Citrus fruits include oranges, lemons, limes and grapefruits, in addition to tangerines and pomelos. They are not only delicious and refreshing they also contain compounds called flavonoids, which may have anticancer properties.
Citrus flavonoids are also antioxidants that can neutralize free radicals and may protect against heart disease. Studies show that citrus flavonoids may improve blood flow through coronary arteries, reduce the ability of arteries to form blood clots and prevent the oxidation of LDL (“bad”) cholesterol, which is an initial step in the formation of artery plaques.
Citrus fruits are also high in vitamin C, and are good sources of folate and thiamin. Vitamin C is a powerful antioxidant and protects the body from damaging free radicals. It is also required for the synthesis of collagen, which helps wounds heal and helps hold blood vessels, tendons, ligaments and bone together. Folate is necessary for cell division and DNA synthesis. Thiamin is a B vitamin important in metabolism.
Good to know!
The vitamin C in citrus fruit strongly enhances the absorption of iron in food. Vitamin C binds to iron in the digestive tract and the iron-vitamin C complex is absorbed together.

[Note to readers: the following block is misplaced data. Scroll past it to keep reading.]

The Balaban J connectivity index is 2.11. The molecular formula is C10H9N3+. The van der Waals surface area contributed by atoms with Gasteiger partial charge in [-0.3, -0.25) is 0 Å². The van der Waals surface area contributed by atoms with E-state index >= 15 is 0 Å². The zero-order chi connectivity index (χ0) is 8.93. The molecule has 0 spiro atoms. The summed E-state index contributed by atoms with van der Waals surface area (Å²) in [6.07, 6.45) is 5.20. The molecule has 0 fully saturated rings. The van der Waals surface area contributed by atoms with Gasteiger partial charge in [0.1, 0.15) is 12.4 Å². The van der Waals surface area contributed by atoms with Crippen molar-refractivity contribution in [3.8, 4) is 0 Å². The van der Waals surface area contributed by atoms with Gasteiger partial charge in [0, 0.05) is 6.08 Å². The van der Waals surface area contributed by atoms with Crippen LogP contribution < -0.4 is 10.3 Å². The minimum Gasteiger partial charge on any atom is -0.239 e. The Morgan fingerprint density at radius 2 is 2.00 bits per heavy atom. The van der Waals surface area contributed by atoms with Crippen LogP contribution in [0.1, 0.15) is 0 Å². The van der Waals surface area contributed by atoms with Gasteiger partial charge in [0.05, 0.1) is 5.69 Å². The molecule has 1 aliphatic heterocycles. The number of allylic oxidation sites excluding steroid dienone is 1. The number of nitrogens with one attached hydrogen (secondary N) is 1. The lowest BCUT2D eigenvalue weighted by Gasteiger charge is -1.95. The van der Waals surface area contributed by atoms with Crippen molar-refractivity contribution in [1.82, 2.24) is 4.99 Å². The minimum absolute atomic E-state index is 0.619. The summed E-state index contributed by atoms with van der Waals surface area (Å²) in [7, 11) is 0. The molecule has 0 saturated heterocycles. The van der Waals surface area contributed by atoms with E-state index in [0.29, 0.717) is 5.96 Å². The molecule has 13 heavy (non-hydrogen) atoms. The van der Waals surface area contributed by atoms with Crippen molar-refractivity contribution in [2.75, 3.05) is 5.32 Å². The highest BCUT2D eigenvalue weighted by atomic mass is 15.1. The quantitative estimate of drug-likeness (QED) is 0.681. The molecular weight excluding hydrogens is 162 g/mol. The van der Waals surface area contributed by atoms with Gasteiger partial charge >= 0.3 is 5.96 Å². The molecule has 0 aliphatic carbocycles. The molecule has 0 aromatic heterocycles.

Keep citrus fruit at room temperature if you’ll eat it in a week or so; otherwise, it will keep in the crisper for six to eight weeks.
Squirt some lemon juice on fresh cut fruits or fresh guacamole to prevent them from browning quickly.
If you are trying to cut down sugar to lose weight or for any other health reasons, then maybe you should eat your oranges instead of drinking it. Fresh orange juice can contain as much sugar as soda. This is the ugly truth. The high fiber content of a whole orange helps the body properly process the high fructose content of the juice. The fiber actually blocks some of the sugar from being absorbed, which makes the orange more nutritious for the amount of calories it contains.
I love all citrus fruits, and I’m not slowing down to enjoy them all.
Until next time